ROCKVILLE, Md., May 11, 2020 /PRNewswire/ -- Speaking from the heart and from personal experience, leading stuttering advocate Taro Alexander offers inspiration to young people who stutter—and education to young people who don't—in new public service announcements (PSAs) being released today, the beginning of National Stuttering Awareness Week, by the American Speech-Language-Hearing Association (ASHA) and SAY: The Stuttering Association for the Young.
Experience the interactive Multichannel News Release here:
The PSAs draw from Alexander's own experiences growing up as a person who stutters. He is the founder of SAY and the 2019 recipient of the Annie Glenn Award, ASHA's highest public honor. The award recognizes prominent individuals who make a positive difference to those with communication disorders. It is named for Annie Glenn, wife of late astronaut and Senator John Glenn. Mrs. Glenn struggled with—and eventually overcame—a severe stutter, transforming into a tireless advocate for people with communication disorders.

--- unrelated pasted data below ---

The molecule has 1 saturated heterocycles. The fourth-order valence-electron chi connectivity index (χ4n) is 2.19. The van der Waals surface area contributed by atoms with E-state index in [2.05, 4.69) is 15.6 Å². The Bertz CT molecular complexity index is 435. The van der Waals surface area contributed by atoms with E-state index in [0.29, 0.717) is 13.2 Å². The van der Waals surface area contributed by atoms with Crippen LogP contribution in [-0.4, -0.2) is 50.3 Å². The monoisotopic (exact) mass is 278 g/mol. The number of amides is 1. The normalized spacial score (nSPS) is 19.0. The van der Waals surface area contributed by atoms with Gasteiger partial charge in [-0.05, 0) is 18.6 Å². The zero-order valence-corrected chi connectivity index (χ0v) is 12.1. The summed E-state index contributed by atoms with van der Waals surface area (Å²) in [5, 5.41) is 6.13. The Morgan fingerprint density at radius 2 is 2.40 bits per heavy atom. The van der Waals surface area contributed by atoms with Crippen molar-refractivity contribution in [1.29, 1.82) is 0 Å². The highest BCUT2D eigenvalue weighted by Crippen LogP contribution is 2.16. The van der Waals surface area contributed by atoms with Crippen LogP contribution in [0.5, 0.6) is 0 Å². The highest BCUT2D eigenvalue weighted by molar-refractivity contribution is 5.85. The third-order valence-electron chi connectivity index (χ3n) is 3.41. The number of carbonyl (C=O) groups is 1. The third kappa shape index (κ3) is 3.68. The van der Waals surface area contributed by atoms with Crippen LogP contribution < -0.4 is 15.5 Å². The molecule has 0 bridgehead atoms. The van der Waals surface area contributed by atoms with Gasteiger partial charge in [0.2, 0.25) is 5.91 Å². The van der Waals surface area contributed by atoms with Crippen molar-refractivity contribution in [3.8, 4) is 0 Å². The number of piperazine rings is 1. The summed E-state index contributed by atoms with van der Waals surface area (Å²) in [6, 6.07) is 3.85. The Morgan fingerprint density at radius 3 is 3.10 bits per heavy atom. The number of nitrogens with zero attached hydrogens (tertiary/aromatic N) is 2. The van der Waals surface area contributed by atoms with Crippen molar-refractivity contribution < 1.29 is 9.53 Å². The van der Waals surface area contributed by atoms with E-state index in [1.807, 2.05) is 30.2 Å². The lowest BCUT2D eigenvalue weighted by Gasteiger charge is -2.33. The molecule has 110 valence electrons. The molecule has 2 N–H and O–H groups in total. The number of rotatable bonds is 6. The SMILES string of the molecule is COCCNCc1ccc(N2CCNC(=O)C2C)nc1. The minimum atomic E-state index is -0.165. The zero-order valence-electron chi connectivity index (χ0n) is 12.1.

In one of the newly released PSAs, Alexander poignantly recounts the loneliness he felt as a young person. "I didn't meet anyone else who stuttered until I was around 26 years old," he recalls, "so I grew up feeling really alone and isolated and felt a lot of shame about being a person who stutters." He continues: "I did a lot of not talking, I did a lot of leaving the classroom just before it was time for me to speak."
Another PSA features Alexander encouraging young people who stutter: "Who you are, right now, and the way that you talk, right now, is okay. And it is okay to be a person who stutters." Support is available, he emphasizes. "There are a lot of wonderful organizations, wonderful people, and wonderful speech-language pathologists out there who really do "get" stuttering and who know what stuttering is all about. And so if you're out there and you're feeling like you're the only person in the world who stutters, I'm here to tell you that you're not."
In yet another PSA, Alexander stresses being understanding and showing kindness toward people who stutter. "You may change that person's life."
Coinciding with the release of the PSAs is the availability of an ASHA-developed digital toolkit for use by Association members, educators, and anyone else to educate about and promote understanding of stuttering. Available here, the resource includes shareable graphics with information about the causes, risk factors, and treatment options for stuttering.
For more information about stuttering and to find treatment, visit www.asha.org/stuttering.
SOURCE American Speech-Language-Hearing Association (ASHA)